by Jessica McNaughton
Hard and shiny are out. Warm and textured are in. This is a trend. This is happening now. The granite and quartz de facto polished finish, while the standard, is trending out. Most manufacturers are finding themselves forced into a honed or matte finish, and the stone fabrication market is having to scramble to make sure they are staying on top of this trend. Difficult to match the surface texture on the edges, most shops usually polish to a high gloss, and as customers are starting to ask for more texture, the industry is having to shift.
What does this mean for manufacturers?
STONE – TYPES
Granite as a category is trending out and being replaced with quartz. Quartz has a wary eye over its shoulder, looking at the much higher performing sintered stone materials that are catching on in Europe and making their way to the US. Dekton has been around awhile, unfortunately losing its cache by being offered alongside laminate at local hardware stores, like Home Depot. Its competitors, Lapitec and NeoLith are the sintered stones to watch out for, specifically Lapitec with its seven textures and through-body color. Out of the gate, Lapitec was playing the texture game and it is available textured in multiple thicknesses for walls, floors and counters both inside and out. Texture ties the material back to its natural roots and offers a nice respite from highly polished and dated granite.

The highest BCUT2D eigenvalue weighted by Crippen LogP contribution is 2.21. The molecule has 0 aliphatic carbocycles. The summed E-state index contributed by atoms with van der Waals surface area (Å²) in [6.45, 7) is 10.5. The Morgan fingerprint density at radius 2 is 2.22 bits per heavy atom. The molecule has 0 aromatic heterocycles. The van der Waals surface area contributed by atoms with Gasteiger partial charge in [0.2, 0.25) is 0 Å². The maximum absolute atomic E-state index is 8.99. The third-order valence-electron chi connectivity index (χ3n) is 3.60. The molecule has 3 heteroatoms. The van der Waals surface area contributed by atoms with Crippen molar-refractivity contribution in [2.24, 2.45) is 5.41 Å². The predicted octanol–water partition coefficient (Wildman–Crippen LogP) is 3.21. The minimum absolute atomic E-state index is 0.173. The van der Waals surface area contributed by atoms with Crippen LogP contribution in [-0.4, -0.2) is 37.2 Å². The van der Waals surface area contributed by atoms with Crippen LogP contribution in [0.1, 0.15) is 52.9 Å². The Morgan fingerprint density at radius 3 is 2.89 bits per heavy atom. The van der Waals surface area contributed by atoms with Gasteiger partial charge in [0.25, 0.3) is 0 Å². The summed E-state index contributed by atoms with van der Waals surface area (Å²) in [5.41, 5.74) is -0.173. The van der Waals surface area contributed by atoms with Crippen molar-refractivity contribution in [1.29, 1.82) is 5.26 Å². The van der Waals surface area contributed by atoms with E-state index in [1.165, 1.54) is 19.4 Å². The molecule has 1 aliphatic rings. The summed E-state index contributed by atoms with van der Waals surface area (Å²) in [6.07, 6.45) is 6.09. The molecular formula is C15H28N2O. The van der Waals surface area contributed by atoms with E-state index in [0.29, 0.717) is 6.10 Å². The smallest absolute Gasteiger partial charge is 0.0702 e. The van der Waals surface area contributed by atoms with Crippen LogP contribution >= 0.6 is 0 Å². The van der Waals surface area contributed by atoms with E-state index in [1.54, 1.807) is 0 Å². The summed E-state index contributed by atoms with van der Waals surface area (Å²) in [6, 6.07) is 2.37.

PaperStone has been waiting for its time. That time is now. Warm to the touch, as durable as stone yet less brittle than granite, this material is poised to steal the show. With an organic color palette that actually wears IN (meaning the surface patinas over time, looking more natural), PaperStone performs like stone but is naturally textured, so it does not need any polishing, sealing or finishing. It fabricates and installs like wood, but performs like stone. So it costs less, performs better, and its natural finish is trending right now. Win, win, win.
I have heard repeatedly that solid surface is making a comeback. This is likely true, especially with health being a factor, and the seamless, hygienic properties of solid surface play well to the healthcare and education industries. The nice thing about solid surface is that you can finish it to whatever you want and some brands do have a warm feel. The brands that are all trying to look like granite and quartz are floundering a bit right now, trying to figure out how to stop copying each other long enough to innovate. It will be interesting to see how this market responds to the textured trend and whether it will be the manufacturers or the designers (through the millworkers) who innovate. Either way, change is in the air for surfacing and the new players are warm, natural, and textured.
About the Author
Jessica McNaughton is the president of CaraGreen, a distributor of sustainable materials, and co-author of the book Understanding Green Building Materials. She has her Bachelor of Science in electrical engineering and her MBA from the Ivey Business School. She is also a LEED Accredited Professional (LEED AP).